Field Pea – Diseases
Watch the Video: Ascochyta in Peas
Pea crops are subject to a number of diseases that can reduce yield and quality, and infection can come from a variety of sources. These diseases can be minimized through preventative management. Disease prevention recommendations include:
- Use of effective crop rotations. Plant peas only once every four years in the same field. Avoid planting adjacent to last year’s pea field or other susceptible broadleaf crops as many diseases are wind-borne and very mobile, and continuous production can increase some seedling diseases and Sclerotinia.
- Use the best seed available. A seed test will indicate the presence of seed-borne diseases.
- Use of a registered fungicide seed treatment may be warranted, especially if seeding early into cool, wet soils.
- Use varieties with disease resistance, such as powdery mildew resistance.
- Early seeding.
- Monitoring of fields for diseases.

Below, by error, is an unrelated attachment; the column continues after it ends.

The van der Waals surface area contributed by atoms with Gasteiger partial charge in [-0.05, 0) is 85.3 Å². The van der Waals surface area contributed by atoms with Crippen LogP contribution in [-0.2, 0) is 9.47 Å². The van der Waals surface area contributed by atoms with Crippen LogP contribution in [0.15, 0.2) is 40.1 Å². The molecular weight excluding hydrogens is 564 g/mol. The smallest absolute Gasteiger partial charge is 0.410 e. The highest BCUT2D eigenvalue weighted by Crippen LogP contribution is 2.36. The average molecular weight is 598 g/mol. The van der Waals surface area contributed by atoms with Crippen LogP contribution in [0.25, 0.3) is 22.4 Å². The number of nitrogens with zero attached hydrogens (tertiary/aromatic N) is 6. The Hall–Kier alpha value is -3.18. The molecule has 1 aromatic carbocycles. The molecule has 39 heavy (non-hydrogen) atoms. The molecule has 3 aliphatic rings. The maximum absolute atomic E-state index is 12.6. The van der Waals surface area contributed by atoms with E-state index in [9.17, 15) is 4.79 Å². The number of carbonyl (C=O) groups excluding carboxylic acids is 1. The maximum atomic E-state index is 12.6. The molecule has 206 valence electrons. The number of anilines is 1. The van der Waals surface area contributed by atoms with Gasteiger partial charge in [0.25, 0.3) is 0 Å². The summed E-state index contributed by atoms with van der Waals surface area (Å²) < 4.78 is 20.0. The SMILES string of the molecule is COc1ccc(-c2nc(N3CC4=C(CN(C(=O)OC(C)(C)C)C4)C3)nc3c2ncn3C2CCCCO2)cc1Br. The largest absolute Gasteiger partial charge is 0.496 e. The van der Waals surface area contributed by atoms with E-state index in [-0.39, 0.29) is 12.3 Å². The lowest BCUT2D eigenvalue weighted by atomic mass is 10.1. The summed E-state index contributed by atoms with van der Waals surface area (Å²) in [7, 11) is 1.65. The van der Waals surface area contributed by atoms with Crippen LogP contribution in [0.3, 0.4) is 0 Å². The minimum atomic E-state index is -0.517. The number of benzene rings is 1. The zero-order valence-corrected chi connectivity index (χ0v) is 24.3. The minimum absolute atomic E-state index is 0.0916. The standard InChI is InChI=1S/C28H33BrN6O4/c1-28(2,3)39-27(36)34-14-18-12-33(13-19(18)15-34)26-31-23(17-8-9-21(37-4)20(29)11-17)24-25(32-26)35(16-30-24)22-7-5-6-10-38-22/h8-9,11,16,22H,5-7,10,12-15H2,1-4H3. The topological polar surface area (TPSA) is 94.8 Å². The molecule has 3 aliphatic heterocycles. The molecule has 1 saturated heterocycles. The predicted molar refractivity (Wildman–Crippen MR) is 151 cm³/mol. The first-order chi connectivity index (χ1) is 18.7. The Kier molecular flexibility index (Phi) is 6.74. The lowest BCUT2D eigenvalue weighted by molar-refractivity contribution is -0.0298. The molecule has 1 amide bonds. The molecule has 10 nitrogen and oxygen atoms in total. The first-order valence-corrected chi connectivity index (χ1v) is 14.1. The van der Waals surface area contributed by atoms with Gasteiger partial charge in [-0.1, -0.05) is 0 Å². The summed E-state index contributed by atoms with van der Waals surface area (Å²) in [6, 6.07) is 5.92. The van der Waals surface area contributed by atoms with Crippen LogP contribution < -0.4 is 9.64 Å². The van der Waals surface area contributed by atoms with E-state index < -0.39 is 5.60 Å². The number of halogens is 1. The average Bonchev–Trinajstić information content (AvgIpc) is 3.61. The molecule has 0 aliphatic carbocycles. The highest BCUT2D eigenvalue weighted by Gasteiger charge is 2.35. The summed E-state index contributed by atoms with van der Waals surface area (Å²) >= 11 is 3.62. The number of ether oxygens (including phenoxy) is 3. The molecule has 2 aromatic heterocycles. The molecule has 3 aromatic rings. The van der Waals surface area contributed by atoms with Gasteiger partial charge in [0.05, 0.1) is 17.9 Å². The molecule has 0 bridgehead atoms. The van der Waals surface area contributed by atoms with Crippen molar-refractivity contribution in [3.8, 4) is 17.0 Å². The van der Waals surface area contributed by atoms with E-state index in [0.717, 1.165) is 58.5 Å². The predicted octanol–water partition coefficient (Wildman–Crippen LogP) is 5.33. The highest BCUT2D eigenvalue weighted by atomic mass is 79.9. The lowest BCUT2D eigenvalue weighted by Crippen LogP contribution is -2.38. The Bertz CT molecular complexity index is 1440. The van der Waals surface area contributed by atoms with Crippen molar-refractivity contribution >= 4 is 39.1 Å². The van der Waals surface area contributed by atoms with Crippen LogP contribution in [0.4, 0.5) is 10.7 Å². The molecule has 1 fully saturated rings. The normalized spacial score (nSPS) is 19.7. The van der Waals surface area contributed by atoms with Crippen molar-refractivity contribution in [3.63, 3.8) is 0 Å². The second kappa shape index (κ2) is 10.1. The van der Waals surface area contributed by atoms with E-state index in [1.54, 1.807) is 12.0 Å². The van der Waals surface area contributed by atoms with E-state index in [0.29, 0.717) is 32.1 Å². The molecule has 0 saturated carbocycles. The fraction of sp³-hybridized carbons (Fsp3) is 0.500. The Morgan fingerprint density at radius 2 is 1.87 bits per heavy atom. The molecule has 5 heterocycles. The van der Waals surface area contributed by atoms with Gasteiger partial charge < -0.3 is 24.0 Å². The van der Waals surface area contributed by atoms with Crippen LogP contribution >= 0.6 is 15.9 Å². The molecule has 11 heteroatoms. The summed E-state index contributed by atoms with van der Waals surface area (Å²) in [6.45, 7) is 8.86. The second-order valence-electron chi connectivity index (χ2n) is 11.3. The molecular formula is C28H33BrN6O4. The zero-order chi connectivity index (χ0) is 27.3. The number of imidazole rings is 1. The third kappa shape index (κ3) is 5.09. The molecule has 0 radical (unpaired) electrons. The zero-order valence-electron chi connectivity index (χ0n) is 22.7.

Scouting your field for diseases
Scouting is one of the most powerful practices to effectively manage crops. It allows early detection of disease symptoms, provides opportunity for mitigation of spread and minimizes the impact on yield.
- Develop a systematic approach beginning soon after crop emergence.
- ALWAYS bring along a shovel to dig up plants, pulling plants will not work when assessing root and nodule health.
- Scout weekly beginning after the crop emerges until maturity, first looking at plant stand, then root/seedling diseases, and as the crop develops for foliar diseases.
- Take photos, mark problem areas in the field, collect whole plants (leaves, stems and roots) for identification of the disease (put in plastic Ziploc, label with date and location and keep cool until sent to lab).